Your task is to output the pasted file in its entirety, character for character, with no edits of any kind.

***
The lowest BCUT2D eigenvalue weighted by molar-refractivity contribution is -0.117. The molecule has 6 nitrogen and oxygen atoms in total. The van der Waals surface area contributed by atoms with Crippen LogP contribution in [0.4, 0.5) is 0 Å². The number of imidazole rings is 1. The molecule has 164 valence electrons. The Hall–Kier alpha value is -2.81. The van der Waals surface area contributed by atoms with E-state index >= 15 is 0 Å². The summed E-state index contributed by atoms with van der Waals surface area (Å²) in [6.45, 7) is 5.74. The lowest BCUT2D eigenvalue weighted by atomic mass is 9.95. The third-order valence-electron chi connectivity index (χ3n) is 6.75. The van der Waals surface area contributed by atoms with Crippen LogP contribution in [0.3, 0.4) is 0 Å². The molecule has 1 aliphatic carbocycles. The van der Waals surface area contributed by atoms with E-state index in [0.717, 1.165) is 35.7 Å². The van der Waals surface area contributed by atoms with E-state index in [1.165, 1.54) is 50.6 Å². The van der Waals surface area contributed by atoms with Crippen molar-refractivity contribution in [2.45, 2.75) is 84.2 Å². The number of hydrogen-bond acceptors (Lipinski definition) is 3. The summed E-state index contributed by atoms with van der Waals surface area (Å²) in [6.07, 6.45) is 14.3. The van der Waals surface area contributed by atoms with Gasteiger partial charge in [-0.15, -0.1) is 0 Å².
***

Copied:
The lowest BCUT2D eigenvalue weighted by molar-refractivity contribution is -0.117. The molecule has 6 nitrogen and oxygen atoms in total. The van der Waals surface area contributed by atoms with Crippen LogP contribution in [0.4, 0.5) is 0 Å². The number of imidazole rings is 1. The molecule has 164 valence electrons. The Hall–Kier alpha value is -2.81. The van der Waals surface area contributed by atoms with E-state index >= 15 is 0 Å². The summed E-state index contributed by atoms with van der Waals surface area (Å²) in [6.45, 7) is 5.74. The lowest BCUT2D eigenvalue weighted by atomic mass is 9.95. The third-order valence-electron chi connectivity index (χ3n) is 6.75. The van der Waals surface area contributed by atoms with Crippen LogP contribution in [0.3, 0.4) is 0 Å². The molecule has 1 aliphatic carbocycles. The van der Waals surface area contributed by atoms with E-state index in [0.717, 1.165) is 35.7 Å². The van der Waals surface area contributed by atoms with E-state index in [1.165, 1.54) is 50.6 Å². The van der Waals surface area contributed by atoms with Crippen molar-refractivity contribution in [2.45, 2.75) is 84.2 Å². The number of hydrogen-bond acceptors (Lipinski definition) is 3. The summed E-state index contributed by atoms with van der Waals surface area (Å²) in [6.07, 6.45) is 14.3. The van der Waals surface area contributed by atoms with Gasteiger partial charge in [-0.15, -0.1) is 0 Å².